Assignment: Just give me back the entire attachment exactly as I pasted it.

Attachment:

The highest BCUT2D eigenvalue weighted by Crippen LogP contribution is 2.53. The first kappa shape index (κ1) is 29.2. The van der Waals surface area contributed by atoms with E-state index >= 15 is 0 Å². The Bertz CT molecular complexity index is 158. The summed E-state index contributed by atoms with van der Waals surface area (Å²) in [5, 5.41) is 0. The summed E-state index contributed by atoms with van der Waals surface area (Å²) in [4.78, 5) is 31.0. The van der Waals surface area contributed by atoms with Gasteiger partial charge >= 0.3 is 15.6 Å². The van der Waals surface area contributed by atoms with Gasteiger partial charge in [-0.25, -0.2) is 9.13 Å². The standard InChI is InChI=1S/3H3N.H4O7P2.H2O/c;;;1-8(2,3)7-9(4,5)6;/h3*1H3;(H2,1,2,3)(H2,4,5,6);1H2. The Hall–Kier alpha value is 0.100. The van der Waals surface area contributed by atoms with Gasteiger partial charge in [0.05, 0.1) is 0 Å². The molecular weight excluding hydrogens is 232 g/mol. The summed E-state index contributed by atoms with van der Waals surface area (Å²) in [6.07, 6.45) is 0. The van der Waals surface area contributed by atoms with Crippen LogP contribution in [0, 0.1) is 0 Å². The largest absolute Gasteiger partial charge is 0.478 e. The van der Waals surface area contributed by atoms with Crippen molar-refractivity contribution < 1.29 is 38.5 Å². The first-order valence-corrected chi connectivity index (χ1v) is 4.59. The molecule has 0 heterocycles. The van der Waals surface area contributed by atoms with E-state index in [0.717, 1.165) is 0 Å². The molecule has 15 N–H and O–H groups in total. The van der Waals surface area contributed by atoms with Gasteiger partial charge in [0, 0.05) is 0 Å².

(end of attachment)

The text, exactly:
The highest BCUT2D eigenvalue weighted by Crippen LogP contribution is 2.53. The first kappa shape index (κ1) is 29.2. The van der Waals surface area contributed by atoms with E-state index >= 15 is 0 Å². The Bertz CT molecular complexity index is 158. The summed E-state index contributed by atoms with van der Waals surface area (Å²) in [5, 5.41) is 0. The summed E-state index contributed by atoms with van der Waals surface area (Å²) in [4.78, 5) is 31.0. The van der Waals surface area contributed by atoms with Gasteiger partial charge >= 0.3 is 15.6 Å². The van der Waals surface area contributed by atoms with Gasteiger partial charge in [-0.25, -0.2) is 9.13 Å². The standard InChI is InChI=1S/3H3N.H4O7P2.H2O/c;;;1-8(2,3)7-9(4,5)6;/h3*1H3;(H2,1,2,3)(H2,4,5,6);1H2. The Hall–Kier alpha value is 0.100. The van der Waals surface area contributed by atoms with Gasteiger partial charge in [0.05, 0.1) is 0 Å². The molecular weight excluding hydrogens is 232 g/mol. The summed E-state index contributed by atoms with van der Waals surface area (Å²) in [6.07, 6.45) is 0. The van der Waals surface area contributed by atoms with Crippen LogP contribution in [0, 0.1) is 0 Å². The largest absolute Gasteiger partial charge is 0.478 e. The van der Waals surface area contributed by atoms with Crippen molar-refractivity contribution < 1.29 is 38.5 Å². The first-order valence-corrected chi connectivity index (χ1v) is 4.59. The molecule has 0 heterocycles. The van der Waals surface area contributed by atoms with E-state index in [0.717, 1.165) is 0 Å². The molecule has 15 N–H and O–H groups in total. The van der Waals surface area contributed by atoms with Gasteiger partial charge in [0, 0.05) is 0 Å².